I had the opportunity yesterday to hear from Tom Pauken. He’s the chair of the Texas Workforce Commission and author of the book, Bringing America Home. He also served in the Reagan Administration. He spoke at the Eastside Conservative Club in Altoona, IA. He noted in his speech that the United States is restructuring downward – the jobs we are creating are typically lower paying service-oriented jobs. China on the other hand is restructuring upwards. This is largely to do with the loss of manufacturing jobs in the United States. He noted much of this is due to our “onerous corporate tax system.” He suggests a corporate tax plan that would make us competitive once again and bring back free trade. He believes the U.S. should scrap the current corporate tax structure and replace it with an 8% border-adjusted business consumption tax.
He noted that we get hit by border adjustments (which he calls “silent tariffs”) in other nations, giving the example of Germany’s at 18% and France at 19%. This makes it difficult to compete. He also suggests that not only do we need to grow the private sector, but we also need to address the out-of-control federal spending, have a foreign policy that is guided by our national interests, and notes that if we don’t fix our culture that everything else we do will be for naught.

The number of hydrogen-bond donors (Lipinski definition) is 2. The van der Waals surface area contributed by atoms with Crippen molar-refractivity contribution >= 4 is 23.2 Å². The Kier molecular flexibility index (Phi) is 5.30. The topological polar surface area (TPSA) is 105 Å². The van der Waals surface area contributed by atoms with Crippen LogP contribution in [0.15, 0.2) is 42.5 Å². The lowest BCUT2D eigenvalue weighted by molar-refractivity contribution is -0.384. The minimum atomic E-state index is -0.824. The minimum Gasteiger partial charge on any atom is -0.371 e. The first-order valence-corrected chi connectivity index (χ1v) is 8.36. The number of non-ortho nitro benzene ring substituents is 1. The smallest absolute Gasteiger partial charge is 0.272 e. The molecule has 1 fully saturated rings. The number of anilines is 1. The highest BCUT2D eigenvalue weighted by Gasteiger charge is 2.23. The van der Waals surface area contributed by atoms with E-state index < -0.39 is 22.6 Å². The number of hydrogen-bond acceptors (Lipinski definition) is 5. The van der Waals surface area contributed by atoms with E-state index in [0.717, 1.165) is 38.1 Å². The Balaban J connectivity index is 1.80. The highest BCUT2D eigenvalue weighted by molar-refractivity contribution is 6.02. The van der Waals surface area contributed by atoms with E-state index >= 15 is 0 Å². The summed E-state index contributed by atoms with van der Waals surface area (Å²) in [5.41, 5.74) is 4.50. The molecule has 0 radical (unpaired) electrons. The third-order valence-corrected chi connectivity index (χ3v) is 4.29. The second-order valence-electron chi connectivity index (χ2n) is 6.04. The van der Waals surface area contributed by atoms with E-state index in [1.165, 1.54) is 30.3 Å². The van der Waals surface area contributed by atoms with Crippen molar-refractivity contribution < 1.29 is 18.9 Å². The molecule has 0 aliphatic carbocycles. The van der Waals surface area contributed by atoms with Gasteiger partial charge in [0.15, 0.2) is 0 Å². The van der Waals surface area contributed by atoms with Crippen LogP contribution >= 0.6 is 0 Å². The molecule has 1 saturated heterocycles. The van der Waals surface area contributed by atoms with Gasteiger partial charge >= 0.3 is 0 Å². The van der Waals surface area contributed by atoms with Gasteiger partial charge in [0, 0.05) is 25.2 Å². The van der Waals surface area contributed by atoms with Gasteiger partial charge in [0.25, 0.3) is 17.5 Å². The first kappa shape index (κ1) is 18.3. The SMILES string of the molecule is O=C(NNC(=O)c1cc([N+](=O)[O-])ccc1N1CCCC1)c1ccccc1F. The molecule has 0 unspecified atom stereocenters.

Here’s the video of his speech:
He also had a Q&A time after his speech. If you watch closely you’ll see a newly-minted Tea Party celebrity paying *rapt* attention to what Paulken had to say. I’m sure he was multi-tasking, the rest of us were paying rapt attention.
I also had a chance to speak with him afterwards, since many of my questions regarding expanding the private sector, in particular manufacturing were answered, I wanted to drill down on his statements on foreign policy, culture, and wanted his opinion about the job growth seen in Texas. A side note, we started our conversation and about a minute in my camera turned off, I realized I hadn’t been recording. My mistake. The first question was related to foreign policy.